VICTORIA International Container Terminal has announced an increase to their infrastructure charge per full container, effective from 1 July onwards. 

The infrastructure charge applies to full import and export containers, and will be increased from $177.48 to $194.85 per container. 

VICT cited considerable increases in costs to their business as reason for the adjustment, adding that landside charges recover part of the costs related to maintenance and operation of terminal’s landside, property costs, and capital investment to terminal infrastructure. 

The terminal stated in the announcement that the adjustment was “a crucial step” to maintain and enhance their efficiency, noting that VICT had continued to maintain a sub 37-minute gate to gate truck turnover time over the previous twelve months, despite an increase in activity within the terminal. 

The ACCC’s Container Stevedoring Monitoring Report 2022-23 noted that VICT was unable to increase its share of the Melbourne market in recent years, observing that the terminal’s stevedoring operated at near capacity that year. However, that has changed since berth extension was completed earlier this year and extra equipment deployed.

The report noted that in the stevedoring industry generally, there was a trend of an increased percentage of revenue being earned from the landside (administered on transport operators) versus quayside (administered against the stevedore’s commercial client in the shipping line).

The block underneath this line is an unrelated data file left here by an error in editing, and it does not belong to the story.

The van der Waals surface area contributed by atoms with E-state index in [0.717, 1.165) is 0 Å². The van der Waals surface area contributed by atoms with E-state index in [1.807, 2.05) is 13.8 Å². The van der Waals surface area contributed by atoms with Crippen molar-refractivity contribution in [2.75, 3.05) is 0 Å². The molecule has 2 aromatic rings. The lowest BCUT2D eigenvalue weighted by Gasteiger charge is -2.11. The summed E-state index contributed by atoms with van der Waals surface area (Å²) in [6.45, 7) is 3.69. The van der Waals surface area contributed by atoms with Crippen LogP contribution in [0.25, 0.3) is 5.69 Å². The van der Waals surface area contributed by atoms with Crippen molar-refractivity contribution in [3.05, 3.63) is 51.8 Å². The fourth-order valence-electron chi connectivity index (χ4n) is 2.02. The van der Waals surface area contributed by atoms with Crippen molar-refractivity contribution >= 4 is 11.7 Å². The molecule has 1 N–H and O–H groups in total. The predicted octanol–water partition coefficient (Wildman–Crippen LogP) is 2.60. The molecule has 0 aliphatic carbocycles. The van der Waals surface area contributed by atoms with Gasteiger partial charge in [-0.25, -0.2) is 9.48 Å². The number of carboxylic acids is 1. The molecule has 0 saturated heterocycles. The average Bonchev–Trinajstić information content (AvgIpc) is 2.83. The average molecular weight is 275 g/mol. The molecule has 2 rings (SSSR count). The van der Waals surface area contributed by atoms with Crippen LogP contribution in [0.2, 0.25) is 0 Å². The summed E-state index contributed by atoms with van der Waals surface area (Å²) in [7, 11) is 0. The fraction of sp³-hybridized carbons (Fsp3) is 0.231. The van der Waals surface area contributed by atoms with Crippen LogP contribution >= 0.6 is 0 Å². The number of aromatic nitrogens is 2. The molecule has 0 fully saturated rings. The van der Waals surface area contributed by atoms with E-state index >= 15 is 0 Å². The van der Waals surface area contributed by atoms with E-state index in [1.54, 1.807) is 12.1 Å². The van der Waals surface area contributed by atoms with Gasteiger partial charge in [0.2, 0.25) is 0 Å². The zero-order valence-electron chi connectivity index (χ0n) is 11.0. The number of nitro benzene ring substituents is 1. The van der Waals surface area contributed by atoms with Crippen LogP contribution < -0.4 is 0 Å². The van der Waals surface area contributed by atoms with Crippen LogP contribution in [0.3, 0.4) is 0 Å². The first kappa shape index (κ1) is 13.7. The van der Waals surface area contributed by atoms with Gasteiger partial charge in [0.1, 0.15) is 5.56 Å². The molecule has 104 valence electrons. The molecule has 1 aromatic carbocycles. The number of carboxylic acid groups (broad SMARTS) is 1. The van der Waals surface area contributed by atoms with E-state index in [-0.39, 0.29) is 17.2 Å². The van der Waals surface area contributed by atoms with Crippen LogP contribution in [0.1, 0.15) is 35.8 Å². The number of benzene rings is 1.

Paul Zalai, director and co-founder of Freight & Trade Alliance remarked: “Rather than negotiating increased fees with their contracted client being foreign-owned shipping lines, it is a whole lot easier for VICT and other stevedores to hold road and rail transport operators to ransom and force them to pay increased fees for access to the terminals.”

Mr Zalai believes an amended negotiating process is necessary between terminal, shipper, and shipping line respectively. 

“Our consistent position over the last decade has been those stevedores, like all other sectors of commerce, should recover all operating costs from their commercial customers. If the shipping lines cannot absorb stevedore fees, then they should pass this on in negotiations with exporters, importers and freight forwarders – that’s how commerce should work, right?” he said. 

Mr Zalai believes a level of well-considered regulation is necessary in order to safeguard the commercial viability of exporters and control spiralling costs of imports. 

In particular he highlighted the World Bank ‘trading across border’ ranking that saw Australia plunge in the decade to 2020 from 25th in the world to 106th: “Can you imagine if our education, health or a national sporting team dropped 80 places in world rankings – there would be a public outcry” he said.